It was just a few weeks back that an Old Navy ad featuring an interracial family, posted on Twitter, prompted a vicious outcry from social-media trolls, furious at the store for promoting “race mixing” in its advertising. A backlash against the backlash quickly followed, with hundreds of Twitter users posting pictures of their own interracial families, a ray of hope that most Americans are motivated by their best impulses rather than their worst. But the event was a reminder that our country—even taking into account recent victories in the area of same-sex marriage—isn’t as universally progressive as we want, and need, it to be. Slavery was abolished in this country in 1865, which makes it all the more astonishing that as recently as 1967, it was still illegal in some states for interracial couples to marry.
Jeff Nichols’ beautifully restrained Loving tells the story of Mildred and Richard Loving—played here by Joel Edgerton and Ruth Negga—a white man and a black woman who married in Washington, D.C. in 1958 and then returned to their home in Central Point, Va., only to be arrested for violating the state’s anti-miscegenation laws. The couple were sentenced to one year in prison, though the judge in the case suspended the sentence for 25 years if the Lovings would agree to leave the state. They moved to D.C., but by 1964 had become frustrated by the restrictions on their lives—they couldn’t even travel together to Virginia to visit their families. Mildred wrote a letter to Attorney General Robert F. Kennedy, whose office, almost miraculously, referred her to the ACLU. With the ACLU working on their behalf, the Lovings eventually won the right to live as a married couple in their home state. The 1967 Loving v. Virginia decision, making interracial marriage legal in all 50 states, was a landmark of civil rights legislation.
Nichols—director of Take Shelter, Mud and, most recently, Midnight Special—tells the Lovings’ story in a way that feels immediate and modern, and not just like a history lesson. The movie’s simplest elements—like the sight of Edgerton’s Richard Loving driving off in the morning to his job as a brick mason, not just in another town or county but in another state—are what make it most effective. In one scene, Life photographer Grey Villet (Michael Shannon) shows up to photograph the Lovings in their home, around the time they were awaiting appeal on the ruling that had driven them from their home state in the first place. Richard and Mildred sit in front of the television, laughing at The Andy Griffith Show, and Richard spontaneously sprawls across the couch, putting his head in Mildred’s lap. Villet, watching discreetly from across the room, snaps a picture without looking through the viewfinder, an action that could destroy the moment’s spontaneity. He’s a witness, as we are, to this scene of a couple trying to live a normal life under extraordinary circumstances. Nichols perfectly captures the immediacy, and the intimacy, of the moment.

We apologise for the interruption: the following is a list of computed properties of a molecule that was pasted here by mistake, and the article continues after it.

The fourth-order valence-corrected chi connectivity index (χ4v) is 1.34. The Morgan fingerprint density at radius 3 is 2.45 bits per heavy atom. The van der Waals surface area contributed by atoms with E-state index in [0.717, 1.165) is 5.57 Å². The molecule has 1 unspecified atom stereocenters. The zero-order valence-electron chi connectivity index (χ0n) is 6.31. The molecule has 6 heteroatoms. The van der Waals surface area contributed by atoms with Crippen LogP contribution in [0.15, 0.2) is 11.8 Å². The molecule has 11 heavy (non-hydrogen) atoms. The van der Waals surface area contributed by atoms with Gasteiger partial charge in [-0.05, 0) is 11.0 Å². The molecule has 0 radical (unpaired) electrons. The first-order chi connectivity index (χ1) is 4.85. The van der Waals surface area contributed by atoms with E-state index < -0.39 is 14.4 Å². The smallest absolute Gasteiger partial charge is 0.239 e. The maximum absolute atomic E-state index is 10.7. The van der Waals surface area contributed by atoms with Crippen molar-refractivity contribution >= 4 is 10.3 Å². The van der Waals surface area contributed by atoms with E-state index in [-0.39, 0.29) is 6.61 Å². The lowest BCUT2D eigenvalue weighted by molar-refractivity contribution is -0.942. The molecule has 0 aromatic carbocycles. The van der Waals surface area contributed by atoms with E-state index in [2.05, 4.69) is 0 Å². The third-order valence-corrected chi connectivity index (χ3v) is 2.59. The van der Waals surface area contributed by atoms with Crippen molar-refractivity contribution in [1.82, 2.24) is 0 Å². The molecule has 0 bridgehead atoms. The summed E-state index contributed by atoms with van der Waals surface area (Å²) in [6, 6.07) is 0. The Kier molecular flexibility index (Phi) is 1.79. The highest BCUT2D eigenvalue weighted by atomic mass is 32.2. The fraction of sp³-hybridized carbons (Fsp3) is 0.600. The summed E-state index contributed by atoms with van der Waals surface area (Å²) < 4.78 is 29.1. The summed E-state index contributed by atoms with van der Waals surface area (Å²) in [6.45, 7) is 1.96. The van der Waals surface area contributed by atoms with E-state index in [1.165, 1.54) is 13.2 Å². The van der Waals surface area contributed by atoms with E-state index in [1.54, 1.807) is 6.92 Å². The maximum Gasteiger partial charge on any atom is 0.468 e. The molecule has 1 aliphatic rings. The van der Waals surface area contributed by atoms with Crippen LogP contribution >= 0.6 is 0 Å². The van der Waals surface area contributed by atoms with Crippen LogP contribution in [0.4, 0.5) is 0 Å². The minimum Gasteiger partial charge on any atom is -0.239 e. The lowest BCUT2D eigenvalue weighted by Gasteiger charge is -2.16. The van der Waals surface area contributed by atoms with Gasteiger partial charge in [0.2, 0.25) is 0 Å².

Edgerton plays Richard Loving as quiet and thoughtful, a man more concerned with providing a living for his family than being a civil rights hero. Negga’s Mildred Loving is sweet-natured and open-hearted, with a soothing smile that could be a balm for any imaginable woe—but when she decides that she and Richard must fight for the right to live like any other married couple, her resolve becomes quietly formidable.
Loving is one of the highlights of this 69th edition of Cannes, and even if it doesn’t end up winning the Palme d’Or, Negga and Edgerton, both superb, certainly have a shot at the acting prizes, to be announced at the closing ceremony on Sunday, May 22. Though this has been an unusually strong competition slate, there have been a few surprising disappointments: Pedro Almodovar built an international name for himself with sometimes florid and often deeply moving melodramas, like his 1999 All About My Mother. His entry in this year’s festival, Julieta, is based on a trio of stories by Canadian writer Alice Munro, with the setting transferred to Madrid. But, uncharacteristically for Almodovar, Julieta has a distancing dryness—not even the picture’s wildly colorful production design (including crazily frosted birthday cakes and a few walls’ worth of eye-popping patterned wallpaper) can inject much life into it. And Cannes favorites Jean-Pierre and Luc Dardenne, who have won the Palme d’Or twice (once in 1999, for Rosetta, and again in 2005, for The Child), bring The Unknown Girl, an earnest but lukewarm picture about a doctor (Adèle Haenel) who becomes obsessed with solving the mystery behind the death of a young African immigrant.
Still, for almost every disappointment at this edition of Cannes, there has been at least one modest surprise: In Brazilian writer-director Kleber Mendonça Filho’s Aquarius, Sonia Braga plays a widow and retired music critic who’s being forced out of her seaside home by greedy developers. Filho uses the story as a means of addressing social issues in contemporary Brazil, but it’s also an engaging and deeply satisfying picture about the adjustments that come with aging, particularly the fear of being jostled out of place as the culture moves on. Braga gives a regal, imperious performance that’s sometime slightly over the top, but it’s impossible turn away from her: Whenever she tosses that dark, lustrous, magnificent mane of hair, she’s never less than magnetic.